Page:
Many conservatives have said Sen. John McCain is not conservative enough to suit them. Some of McCain's defenders have not only disagreed but have impugned his critics, hypocritically blaming them for divisiveness. But intramural bickering isn't the issue.
What's important is that conservatives have an intellectually honest and open discussion about GOP presidential contenders.
It's disappointing to watch good conservatives demean themselves by trying to present McCain as something he's not. No matter how much they spin, they can't fool conservatives familiar with McCain's record. McCain's detractors are not the ones having to stretch and massage the facts in order to turn McCain — overnight — into a Reagan conservative.
McCain is not only not conservative enough; he has also has built a reputation as a maverick by stabbing his party in the back — not in furtherance of conservative principles but by betraying them. McCain delights in sticking it to his colleagues while winning accolades from the mainstream liberal media.
Former Sen. Rick Santorum, whose conservative credentials are beyond question, said, "I don't agree with (McCain) on hardly any issues." Santorum told radio host Mark Levin, "I just have to tell you, as a leader, as someone who had to put these coalitions together, it was always hard and we very rarely on domestic policy had any help from the senator from Arizona."
Santorum said McCain has been damaging to conservative causes and would be no friend to conservatives in the White House.
McCain's defenders — in the McCainian spirit of chilling political speech — forbid us from criticizing him because he is a war hero. That's irresponsible nonsense. Voters and analysts have an obligation to assess McCain's suitability for the presidency. To consider and verbalize the negatives is not to demean his service or sacrifice.
We can recognize and honor McCain's indescribably grueling POW experiences without taking the leap of arguing they automatically qualify him as an ideal commander in chief. His qualifications should be evaluated on the merits, not on sentimental appeals to his service.
Understandably, I suppose, pundits often glibly assert that one of McCain's many advantages is his character, a character that was molded by the hardships he endured. McCain's captivity undeniably involved more character building than anything most of us will ever experience. But to say he is a rugged, battle-tested hero does not mean he is incapable of prevarication, opportunism, demagoguery or other mischief. Nor does it immunize him from scrutiny concerning the credible claim that he lacks the temperament to be president.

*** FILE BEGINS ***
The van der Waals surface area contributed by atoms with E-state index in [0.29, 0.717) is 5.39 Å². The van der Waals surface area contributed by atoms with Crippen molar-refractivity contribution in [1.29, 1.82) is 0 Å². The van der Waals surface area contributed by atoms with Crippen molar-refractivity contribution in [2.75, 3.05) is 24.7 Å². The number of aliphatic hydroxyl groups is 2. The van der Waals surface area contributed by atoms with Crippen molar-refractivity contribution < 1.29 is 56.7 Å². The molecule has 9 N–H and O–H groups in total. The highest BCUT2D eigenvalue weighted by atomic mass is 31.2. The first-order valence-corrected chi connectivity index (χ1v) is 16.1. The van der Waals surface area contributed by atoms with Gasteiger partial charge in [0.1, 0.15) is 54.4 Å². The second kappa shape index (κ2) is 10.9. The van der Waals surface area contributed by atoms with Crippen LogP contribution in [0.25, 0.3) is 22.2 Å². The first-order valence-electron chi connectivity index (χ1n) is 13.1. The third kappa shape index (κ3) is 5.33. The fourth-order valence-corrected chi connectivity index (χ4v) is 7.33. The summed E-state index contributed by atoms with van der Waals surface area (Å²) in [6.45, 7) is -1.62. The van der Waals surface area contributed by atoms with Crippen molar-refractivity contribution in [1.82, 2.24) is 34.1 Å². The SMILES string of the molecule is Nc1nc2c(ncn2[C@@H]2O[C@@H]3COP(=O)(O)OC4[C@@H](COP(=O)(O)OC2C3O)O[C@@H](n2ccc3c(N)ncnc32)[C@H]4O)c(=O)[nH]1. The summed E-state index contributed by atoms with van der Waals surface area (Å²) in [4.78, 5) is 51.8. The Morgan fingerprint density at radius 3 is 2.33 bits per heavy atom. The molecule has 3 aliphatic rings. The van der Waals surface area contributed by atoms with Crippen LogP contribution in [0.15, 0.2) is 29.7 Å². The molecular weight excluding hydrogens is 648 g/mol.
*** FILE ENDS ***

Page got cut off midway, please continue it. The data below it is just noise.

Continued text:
I respectfully reject that McCain's honorable and sacrificial character-building experiences or his self-description as a "straight talker" place his veracity above question.
I remember him sidling up to the media by falsely claiming George Bush didn't level with the American people about how long the Iraq war could take.
I remember him blaming dirty campaign tricks on Bush in South Carolina in 2000, when investigations revealed there was no evidence Bush was behind it.
I remember him joining liberals in slandering the truth-telling Swift Boat veterans as "dishonest and dishonorable."
I remember his disingenuous derision of the across-the-board Bush tax cuts as being only for the rich.
I witnessed him changing his position on immigration to shore up support in South Carolina, then after that primary arrogantly denying to Sean Hannity that he'd flip-flopped.
People can assess for themselves whether McCain is always straight, but hopefully they'll base their decision on the evidence and not his hero status. I seriously doubt McCain will win the GOP nomination, precisely because of his infidelity to conservative principles. Consider:
He crusades against Guantanamo, favors constitutional rights for terrorists but opposes tough interrogation techniques, was the ringleader of the Gang of 14, which legitimized the filibustering of judicial nominees, and is the godfather of political speech-suppressing and Democrat-favoring campaign-finance reform legislation.
He has displayed contempt for conservative evangelicals, opposed Bush's pro-growth tax cuts for reasons other than he says (spending), has engaged in other class-warfare rhetoric like demonizing oil and drug companies, co-sponsored the abominable McCain-Kennedy illegal immigrant-forgiveness/open-borders/Social Security zapping bill, and even voted for the Specter amendment, which could have conferred consulting rights on Mexico concerning the erection of a southern border fence.
He sold out on global warming, opportunistically opposed drilling in ANWR, favors re-importation of drugs from Canada, and promoted the McCain-Kennedy-Edwards patients bill of rights. Even his pro-life credentials are not as pristine as we're told: He opposes reversal of Roe vs. Wade and sided with anti-political speech zealots in filing an amicus brief against Wisconsin Right to Life.
Vote for McCain if you wish, but please don't insult conservatives by suggesting he's one of us.
David Limbaugh is a writer, author, and attorney. His book "Bankrupt: The Intellectual and Moral Bankruptcy of Today's Democratic Party" (Regnery) was recently released in paperback.
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